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  • chrisdumigan

Mikhail Sytchev : Laterna Magica for two guitars : DOz

Updated: Jun 5, 2022

Mikhail Sytchev

Les Productions D’Oz: score and separate parts (16, 8, and 9 pages respectively)

Russian –born Mikhail Sytchev has written some wonderful diverse pieces for the guitar and it has been my pleasure to see quite a few of them. They always occupy a slightly off – kilter set of harmonies, and sometimes remind me a little of his Russian compatriots, Prokofiev and Shostakovitch in their use of sometimes acidic harmonies that really spice up his musical language into something completely individual and yet very approachable.

This latest piece is in one movement but consisting of several contrasting sections that run straight into one another. A Moderato 4/4 with the melody in artificial harmonics starts the piece off, underpinned by the 2nd guitar playing a consistently shifting set of pizzicato bass notes, leading straight into a 6/8 Am idea with clashing fretted and open strung notes topped by a two – voiced melody on guitar 1 that jumps and slides around. Then an Agitato Con Moto in 2/4 briefly heats up the piece before suddenly turning into an Adagio where a repetitive harmonic idea on guitar one accompanies a melody that, like much of Sytchev’s harmony work, moves around in a totally unexpected fashion. The melody covers a lot of the fingerboard whilst the accompanying guitar is almost tango like in style. An Animato then intervenes with a stop- go bass line on guitar 2 and a melody that begins in pairs of augmented 4ths in guitar 1 before running into a very energetic melody that reaches top A on string 1. After a brief pause one of Sytchev’s ‘wrong note’ waltzes then enters which gathers momentum and subsequently becomes very large and after some climactic chords changes into an Allegretto new melody idea dominated by percussive trickery on the other guitar . Then after a very brief Largo with some oddly harmonized long chords, set against repeated As on guitar 2, a Scherzo enters. This jumps around via glissandi, and hammer – ons and pull- offs, until a reprise of the 6/8 Am idea, that originated near the beginning. Then a final 4 bars of Largo with harmonics and long voiced chords brings this complex piece to a close.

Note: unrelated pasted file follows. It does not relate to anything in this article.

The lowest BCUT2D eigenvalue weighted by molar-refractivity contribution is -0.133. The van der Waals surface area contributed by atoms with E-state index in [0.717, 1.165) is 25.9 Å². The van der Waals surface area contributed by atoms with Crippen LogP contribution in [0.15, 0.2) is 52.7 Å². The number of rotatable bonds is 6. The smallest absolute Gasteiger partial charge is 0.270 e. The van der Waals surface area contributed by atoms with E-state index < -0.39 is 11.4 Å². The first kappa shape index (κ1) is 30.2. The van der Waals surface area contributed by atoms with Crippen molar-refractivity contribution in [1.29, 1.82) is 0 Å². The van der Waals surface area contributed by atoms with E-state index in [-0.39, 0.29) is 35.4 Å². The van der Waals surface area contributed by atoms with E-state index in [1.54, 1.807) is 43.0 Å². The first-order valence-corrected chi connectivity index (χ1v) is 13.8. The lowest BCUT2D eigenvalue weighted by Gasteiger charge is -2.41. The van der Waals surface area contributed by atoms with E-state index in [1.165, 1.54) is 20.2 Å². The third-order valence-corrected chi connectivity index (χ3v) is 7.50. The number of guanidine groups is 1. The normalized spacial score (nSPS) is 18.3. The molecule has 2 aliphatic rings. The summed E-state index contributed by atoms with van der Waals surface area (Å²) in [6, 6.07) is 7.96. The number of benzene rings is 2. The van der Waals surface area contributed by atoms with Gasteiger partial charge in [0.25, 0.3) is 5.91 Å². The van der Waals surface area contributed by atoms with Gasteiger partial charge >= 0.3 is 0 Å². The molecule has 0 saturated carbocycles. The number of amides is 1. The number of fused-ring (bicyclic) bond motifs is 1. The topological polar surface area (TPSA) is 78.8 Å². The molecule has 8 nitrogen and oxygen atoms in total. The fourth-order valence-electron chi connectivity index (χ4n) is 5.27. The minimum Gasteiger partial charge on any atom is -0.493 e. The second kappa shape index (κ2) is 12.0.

Its sub- title of Kaleidoscope aptly describes the constantly shifting sounds and speeds, and differing styles of music in this fascinating piece. It is definitely an advanced work, technically and yet is every bit as fascinating for s and listeners alike, and as such I can heartily recommend it as up to Sytchev’s usual and very high standards.

Chris Dumigan

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